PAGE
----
‘CPD for Me are honoured to have Steve Mark and Tahlia Gordon as expert presenters. Their on-demand session, which was filmed at a 2 day Masters Retreat for Smaller Law Firm Success “Ethical & Practical Hypotheticals” is very popular and well received by law firms across Australia.’

Innovative Thought Leadership

Doing the same thing time after time when it was not successful the first time is madness. Unfortunately that is what many in business, government and regulation tend to do. We love a challenge. Developing new ways to address old problems is interesting and important, but devising innovative approaches to new problems or issues that have not yet emerged is not only exciting; it’s what is really needed in our rapidly changing world. A few examples of the approach we have taken in thought leadership might be helpful:

  • We drafted the first set of guidelines in Australia for the legal profession on how to deal with the rise of social media and legal services outsourcing, before these issues became mainstream.
  • We developed a new model of regulation for the professions now known as entity regulation which has become the model for change in legal regulation.
  • We write extensively on the future issues that are ‘coming down the pipe’ for the profession.
  • As President of the Anti-Discrimination Board Steve saw the need to shift the culture and purpose of the board from a focus on encouraging people to lodge individual complaints to a focus on working with the culture of respondents to reduce complaints.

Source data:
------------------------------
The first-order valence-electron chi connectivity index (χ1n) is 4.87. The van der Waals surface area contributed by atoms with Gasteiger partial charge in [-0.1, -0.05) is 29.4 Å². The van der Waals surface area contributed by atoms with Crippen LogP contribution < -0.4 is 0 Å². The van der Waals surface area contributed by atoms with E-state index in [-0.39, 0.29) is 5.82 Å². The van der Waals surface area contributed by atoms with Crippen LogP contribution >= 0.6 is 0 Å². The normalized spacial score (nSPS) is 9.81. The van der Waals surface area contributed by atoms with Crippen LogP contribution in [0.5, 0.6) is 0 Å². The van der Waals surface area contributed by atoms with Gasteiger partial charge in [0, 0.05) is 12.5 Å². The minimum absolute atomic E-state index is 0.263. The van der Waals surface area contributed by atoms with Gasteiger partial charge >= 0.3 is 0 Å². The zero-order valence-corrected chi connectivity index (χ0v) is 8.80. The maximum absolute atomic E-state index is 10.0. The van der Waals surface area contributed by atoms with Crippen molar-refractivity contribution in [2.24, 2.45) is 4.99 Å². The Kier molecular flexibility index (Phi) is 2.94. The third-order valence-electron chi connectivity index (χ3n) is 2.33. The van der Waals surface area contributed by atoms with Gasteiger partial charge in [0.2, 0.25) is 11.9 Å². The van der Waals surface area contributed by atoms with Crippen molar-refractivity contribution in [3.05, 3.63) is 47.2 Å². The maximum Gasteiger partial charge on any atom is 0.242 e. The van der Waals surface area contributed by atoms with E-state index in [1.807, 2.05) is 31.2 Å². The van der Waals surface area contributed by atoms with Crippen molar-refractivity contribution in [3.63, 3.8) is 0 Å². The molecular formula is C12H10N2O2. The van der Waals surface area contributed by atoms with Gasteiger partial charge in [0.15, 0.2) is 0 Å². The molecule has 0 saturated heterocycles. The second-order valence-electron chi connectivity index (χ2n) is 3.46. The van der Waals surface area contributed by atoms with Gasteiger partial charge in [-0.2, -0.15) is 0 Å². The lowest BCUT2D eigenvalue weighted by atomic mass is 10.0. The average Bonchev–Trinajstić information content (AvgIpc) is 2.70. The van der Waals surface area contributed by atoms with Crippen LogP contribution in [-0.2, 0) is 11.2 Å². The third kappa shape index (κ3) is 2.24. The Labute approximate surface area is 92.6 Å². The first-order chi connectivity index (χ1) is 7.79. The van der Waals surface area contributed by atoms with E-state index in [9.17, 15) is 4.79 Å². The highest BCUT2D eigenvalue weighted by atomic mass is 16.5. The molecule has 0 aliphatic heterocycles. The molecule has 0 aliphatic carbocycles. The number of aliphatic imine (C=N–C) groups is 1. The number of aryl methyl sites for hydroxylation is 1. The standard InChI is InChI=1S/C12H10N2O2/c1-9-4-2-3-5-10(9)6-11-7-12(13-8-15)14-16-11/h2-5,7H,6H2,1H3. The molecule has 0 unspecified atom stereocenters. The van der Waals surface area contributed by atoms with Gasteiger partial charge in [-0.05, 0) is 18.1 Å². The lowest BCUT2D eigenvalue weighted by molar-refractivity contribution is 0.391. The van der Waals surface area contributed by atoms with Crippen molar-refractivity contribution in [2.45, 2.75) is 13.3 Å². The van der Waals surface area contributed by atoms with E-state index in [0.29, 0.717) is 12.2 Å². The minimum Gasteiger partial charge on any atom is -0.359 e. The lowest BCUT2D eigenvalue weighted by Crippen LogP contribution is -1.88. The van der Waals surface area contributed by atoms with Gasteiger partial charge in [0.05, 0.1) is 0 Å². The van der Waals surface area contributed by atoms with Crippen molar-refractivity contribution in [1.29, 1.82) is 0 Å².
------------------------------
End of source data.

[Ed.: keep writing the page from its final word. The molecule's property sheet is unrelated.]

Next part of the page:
• At the Legal Services Commissioner we established the first office of its kind in the regulation of the legal profession in the world. Rather than simply focusing on the discipline of individual lawyers for misconduct, developed an organisational culture with was focused on reducing complaints against lawyers. Research has underlined the success of his approach.
  • The regulatory approach we developed has now been replicated throughout Australia, England and under development in Canada.

Innovative Thought Leadership

Doing the same thing time after time when it was not successful the first time is madness. Unfortunately that is what many in business, government and regulation tend to do. We love a challenge. Developing new ways to address old problems is interesting and important, but devising innovative approaches to new problems or issues that have not yet emerged is not only exciting; it’s what is really needed in our rapidly changing world. A few examples of the approach we have taken in thought leadership might be helpful:

  • We drafted the first set of guidelines in Australia for the legal profession on how to deal with the rise of social media and legal services outsourcing, before these issues became mainstream.
  • We developed a new model of regulation for the professions now known as entity regulation which has become the model for change in legal regulation.
  • We write extensively on the future issues that are ‘coming down the pipe’ for the profession.
  • As President of the Anti-Discrimination Board Steve saw the need to shift the culture and purpose of the board from a focus on encouraging people to lodge individual complaints to a focus on working with the culture of respondents to reduce complaints.
  • At the Legal Services Commissioner we established the first office of its kind in the regulation of the legal profession in the world. Rather than simply focusing on the discipline of individual lawyers for misconduct, developed an organisational culture with was focused on reducing complaints against lawyers. Research has underlined the success of his approach.
  • The regulatory approach we developed has now been replicated throughout Australia, England and under development in Canada.

Our clients include

THE COLLEGE OF LAW

LAW COUNCIL OF AUSTRALIA

NOVIA SCOTIA BARRISTERS' SOCIETY

PROFESSIONAL STANDARDS COUNCIL

LAW INSTITUTE VICTORIA

Slater Gordon Lawyers

UNSW AUSTRALIA